However, there is a difference in terms of range of meaning.  We can use 'could' for both general and specific ability in the past.  For example:

He couldn't swim. [general ability - he didn't know how]

He couldn't swim because he was tired. [specific ability in a particular case]

However, we can only use 'couldn't have' for particular situations, not general ability.

I hope that helps to clarify it for you.

Best wishes,



The LearnEnglish Team

Thanks for the reply, Peter.
As far as I understood, the sentence "He was obviously joking. He couldn't be serious" may mean that he didn't have the specific ability in a particular situation. For example, he was trying to be serious, but failed though. On the other hand, the lack of the general ability of being serious is also possible. For example, he was born like this.
Am I right?

Hello Coldfan,

Yes, that's correct, though I think the idea that somebody is born without the ability to be not serious is fairly unlikely!  Therefore, though 'couldn't' can be used for general and specific ability, the context of the sentence make is clear that the speaker is almost certainly talking about a specific situation rather than a general inability.

Best wishes,



The LearnEnglish Team

I have come to know that we use can and could also for the possibility (mostly we use may or might).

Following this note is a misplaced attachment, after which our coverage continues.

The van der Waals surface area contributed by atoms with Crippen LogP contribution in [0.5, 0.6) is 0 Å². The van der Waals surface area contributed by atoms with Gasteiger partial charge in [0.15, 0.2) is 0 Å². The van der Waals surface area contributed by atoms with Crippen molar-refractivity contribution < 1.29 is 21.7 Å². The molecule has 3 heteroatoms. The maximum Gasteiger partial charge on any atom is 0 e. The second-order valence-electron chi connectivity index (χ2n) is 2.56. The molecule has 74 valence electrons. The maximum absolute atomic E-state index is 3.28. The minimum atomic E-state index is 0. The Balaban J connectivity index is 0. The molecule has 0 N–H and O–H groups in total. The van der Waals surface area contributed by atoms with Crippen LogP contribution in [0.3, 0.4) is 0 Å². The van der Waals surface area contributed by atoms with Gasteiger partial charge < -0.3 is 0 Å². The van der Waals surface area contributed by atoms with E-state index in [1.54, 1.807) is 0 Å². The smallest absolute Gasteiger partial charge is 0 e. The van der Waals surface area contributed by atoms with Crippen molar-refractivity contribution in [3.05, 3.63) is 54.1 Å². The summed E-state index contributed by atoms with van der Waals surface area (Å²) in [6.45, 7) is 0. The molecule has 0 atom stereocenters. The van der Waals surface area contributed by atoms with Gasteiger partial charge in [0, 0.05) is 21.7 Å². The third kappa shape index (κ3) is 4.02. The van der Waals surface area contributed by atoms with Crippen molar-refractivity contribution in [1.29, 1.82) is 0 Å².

Ex:- Interviewer to Candidate: You could go now.
My question is that while we are talking about possibility, when do we need to use may, might, can, could, would?
please explain with some examples......
Thanks and Regards

Hello Krishna,

That's quite a detailed question, with five different modals in one go!  Fortunately, we've got just the page you need, which looks at how we use modal verbs to talk about things that are certain, probably and possible, gives examples and explanations, and also provides an exercise to practise them.  You can find the page here.

Best wishes,



The LearnEnglish Team

Hi peter,
Thanks a lot for the help.

Hi Team,
Is it possible to use "did i anything wrong" because usually we use it as "did i do anything wrong".
Could you please help me on this.
Thank you 

Hello sanover,

To form the question it is necessary to use the auxiliary verb, so 'Did I do...?' is the correct form.

Best wishes,



The LearnEnglish Team